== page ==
The second work session item is “Students Living in Single Family Neighborhoods”. Again, ??? Its importance?

One of the informal staff report is an animal service update. The informal staff report gives the statistics on the number of public drop-offs and field impounds as a result of the pilot to charge for the drop-offs. Staff calls the program a “success” and expects council to make the one-year, pilot-project of charging for animal drop-offs permanent. ??? It is called a success even though the stats clearly show a drop in the number of public drop-offs (because of the fee) and a drop in the percentage of drop-offs vs. field impounds.


Evening Meeting

The 6:30pm evening agenda includes four sets of minutes, 20 consent agenda items, one public hearing for an alcohol variance at 1606 W Randol Mill Road, and approval of an ordinance for the gas franchise contract.

One consent agenda item is the $488,634 maintenance on the water billing system (half a million per year in addition to millions already invested in the system, to keep track of billing records???, extremely overpriced).

The consent agenda also includes the approval of $1.2 million for two fire trucks, and $820K for 33 police cars.

There is also a contract to sell “excess” treated water.


AISD Update

The next AISD board meeting will be Thursday, December 10.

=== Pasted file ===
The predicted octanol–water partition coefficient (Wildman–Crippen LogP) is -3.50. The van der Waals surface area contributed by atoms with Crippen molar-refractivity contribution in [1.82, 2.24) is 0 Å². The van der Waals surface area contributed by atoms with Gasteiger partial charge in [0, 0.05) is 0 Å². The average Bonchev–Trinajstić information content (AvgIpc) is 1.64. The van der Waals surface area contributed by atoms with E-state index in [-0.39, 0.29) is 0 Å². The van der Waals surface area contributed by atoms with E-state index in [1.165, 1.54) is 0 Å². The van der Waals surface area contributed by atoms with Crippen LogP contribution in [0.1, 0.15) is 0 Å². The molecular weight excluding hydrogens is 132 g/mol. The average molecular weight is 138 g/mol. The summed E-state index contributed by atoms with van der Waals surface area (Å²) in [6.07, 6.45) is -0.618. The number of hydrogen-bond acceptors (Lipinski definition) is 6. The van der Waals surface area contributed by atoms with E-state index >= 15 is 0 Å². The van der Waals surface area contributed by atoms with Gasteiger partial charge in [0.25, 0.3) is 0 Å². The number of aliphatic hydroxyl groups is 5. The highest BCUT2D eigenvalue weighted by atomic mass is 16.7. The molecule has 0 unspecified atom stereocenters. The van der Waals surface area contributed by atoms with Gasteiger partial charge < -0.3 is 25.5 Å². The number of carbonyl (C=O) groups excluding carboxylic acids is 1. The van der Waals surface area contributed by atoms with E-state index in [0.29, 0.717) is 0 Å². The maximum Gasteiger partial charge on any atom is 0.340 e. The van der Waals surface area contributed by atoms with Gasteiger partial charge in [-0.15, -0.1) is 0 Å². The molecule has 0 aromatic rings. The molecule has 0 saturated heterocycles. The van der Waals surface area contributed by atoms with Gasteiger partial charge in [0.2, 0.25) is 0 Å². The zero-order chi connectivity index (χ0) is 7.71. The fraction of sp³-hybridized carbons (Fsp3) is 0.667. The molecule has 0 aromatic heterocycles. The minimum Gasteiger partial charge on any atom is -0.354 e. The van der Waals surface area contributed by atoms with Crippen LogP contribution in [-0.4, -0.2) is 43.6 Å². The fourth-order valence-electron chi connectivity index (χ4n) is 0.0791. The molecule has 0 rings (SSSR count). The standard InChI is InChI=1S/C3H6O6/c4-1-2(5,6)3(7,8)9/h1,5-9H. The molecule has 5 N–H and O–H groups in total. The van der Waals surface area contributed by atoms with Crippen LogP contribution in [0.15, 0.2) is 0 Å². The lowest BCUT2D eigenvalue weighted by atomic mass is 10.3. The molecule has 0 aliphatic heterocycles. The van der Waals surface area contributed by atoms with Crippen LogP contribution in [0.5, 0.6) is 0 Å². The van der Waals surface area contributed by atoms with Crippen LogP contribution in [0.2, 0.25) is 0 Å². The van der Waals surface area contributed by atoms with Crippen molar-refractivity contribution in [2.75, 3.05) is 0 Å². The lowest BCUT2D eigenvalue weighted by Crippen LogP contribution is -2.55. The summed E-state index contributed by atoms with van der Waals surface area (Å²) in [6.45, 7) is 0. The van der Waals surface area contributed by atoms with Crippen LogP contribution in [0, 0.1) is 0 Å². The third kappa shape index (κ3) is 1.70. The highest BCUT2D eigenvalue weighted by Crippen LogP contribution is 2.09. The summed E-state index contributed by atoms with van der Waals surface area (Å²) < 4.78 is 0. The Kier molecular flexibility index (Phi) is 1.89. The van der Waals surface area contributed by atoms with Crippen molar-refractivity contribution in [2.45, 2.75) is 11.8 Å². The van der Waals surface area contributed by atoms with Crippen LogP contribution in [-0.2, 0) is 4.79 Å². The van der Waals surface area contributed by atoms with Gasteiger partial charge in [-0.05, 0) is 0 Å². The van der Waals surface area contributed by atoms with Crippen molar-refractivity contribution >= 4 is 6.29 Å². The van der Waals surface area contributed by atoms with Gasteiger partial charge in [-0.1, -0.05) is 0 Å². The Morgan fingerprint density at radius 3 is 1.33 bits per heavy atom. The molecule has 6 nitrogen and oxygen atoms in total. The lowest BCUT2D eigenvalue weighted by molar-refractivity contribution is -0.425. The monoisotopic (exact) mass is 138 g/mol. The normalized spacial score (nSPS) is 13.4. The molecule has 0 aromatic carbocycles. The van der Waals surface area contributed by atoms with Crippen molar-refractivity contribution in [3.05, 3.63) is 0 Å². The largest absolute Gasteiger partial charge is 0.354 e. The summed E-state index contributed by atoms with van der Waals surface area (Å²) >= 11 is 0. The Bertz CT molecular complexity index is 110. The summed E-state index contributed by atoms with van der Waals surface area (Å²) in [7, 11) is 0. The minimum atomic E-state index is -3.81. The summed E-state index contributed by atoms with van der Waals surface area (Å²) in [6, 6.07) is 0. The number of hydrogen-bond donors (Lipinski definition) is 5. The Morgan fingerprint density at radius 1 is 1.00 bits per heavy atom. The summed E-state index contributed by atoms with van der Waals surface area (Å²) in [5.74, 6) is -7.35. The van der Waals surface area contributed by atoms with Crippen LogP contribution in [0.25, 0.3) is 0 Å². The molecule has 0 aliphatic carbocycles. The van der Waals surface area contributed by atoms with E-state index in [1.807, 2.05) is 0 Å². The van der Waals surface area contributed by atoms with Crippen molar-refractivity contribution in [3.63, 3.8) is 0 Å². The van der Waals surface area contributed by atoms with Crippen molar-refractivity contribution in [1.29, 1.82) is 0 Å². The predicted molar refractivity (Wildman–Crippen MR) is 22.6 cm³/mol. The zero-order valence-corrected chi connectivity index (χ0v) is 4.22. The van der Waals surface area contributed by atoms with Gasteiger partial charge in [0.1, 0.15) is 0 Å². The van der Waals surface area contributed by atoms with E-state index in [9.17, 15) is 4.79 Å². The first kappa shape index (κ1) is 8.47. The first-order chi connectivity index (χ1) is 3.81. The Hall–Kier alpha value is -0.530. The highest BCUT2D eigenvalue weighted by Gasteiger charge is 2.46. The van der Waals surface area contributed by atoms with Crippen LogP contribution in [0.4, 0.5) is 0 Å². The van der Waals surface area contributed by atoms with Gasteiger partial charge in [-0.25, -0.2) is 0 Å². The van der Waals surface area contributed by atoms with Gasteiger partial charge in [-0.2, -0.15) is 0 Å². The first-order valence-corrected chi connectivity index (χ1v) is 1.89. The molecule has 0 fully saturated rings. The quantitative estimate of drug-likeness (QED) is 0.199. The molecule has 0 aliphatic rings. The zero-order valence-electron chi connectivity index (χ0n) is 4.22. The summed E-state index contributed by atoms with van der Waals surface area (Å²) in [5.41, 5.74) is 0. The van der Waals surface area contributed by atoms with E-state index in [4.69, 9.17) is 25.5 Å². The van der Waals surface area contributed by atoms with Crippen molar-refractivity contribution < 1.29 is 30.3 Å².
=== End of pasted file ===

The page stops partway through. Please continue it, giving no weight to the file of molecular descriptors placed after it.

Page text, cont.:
In The News

Cowboys Update

The Cowboys (3-8) lost their Thanksgiving Day game to the Carolina Panthers, 33-14. It was ugly, as Tony Romo threw three interceptions, before reinjuring his collar bone. His 2015 season is over.

The Redskins beat the Giants on Sunday. Currently the Redskins and Giants are in first place in the division with a 5-6 record. The Redskins hold the tiebreaker over the Giants. The Eagles are 4-7, just a game back. The Cowboys are last.


Next week the Cowboys play in Washington, DC against those first place Redskins on Monday Night Football.


Interlochen Christmas Lights

The Interlochen Christmas Lights Displays will begin on Thursday, December 17.


May Sales Tax Election

Most cities charge 8.25% sales tax. Arlington only charges 8.00%. That extra .25% is burning a hole in the pockets of our spend-spend-spend city council and they were working towards a November election to fund an Economic Development Corporation.

The Arlington Spectator opposes this tax increase.

It was taken off the board for this November. It will most likely reappear for a May 2016 election.

Council members wanted time to get their ducks in a row to sell the thing. Look for it to reappear for the May Municipal Elections.


JPS Money Grab

Tarrant County officials considered a money grab for the JPS Hospital System last summer, but when they could not sneak it through and it met public resistance, they dropped the plan. It appears they will be trying again for the May

Feel free to forward this column to family and friends.

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Richard Weber, publisher of the Arlington Spectator, is that rare citizen who devotes time to civic duty and involvement. For doing so, he receives little thanks. Most citizens have more important things on their minds—TV, football, enjoying their retirement, etc. Not Richard. You’ll find him at City Council afternoon and evening sessions, at school board meetings, publishing Arlington Spectator, and helming AARG (Arlington Alliance for Responsible Government). Richard is not welcome at Mayor Cluck’s City Hall, where every effort is made to muzzle Richard and any other citizen who believes taxpayers should have a voice in government. Richard’s selfless effort is one of the things that inspired us to begin publishing Opinion Arlington.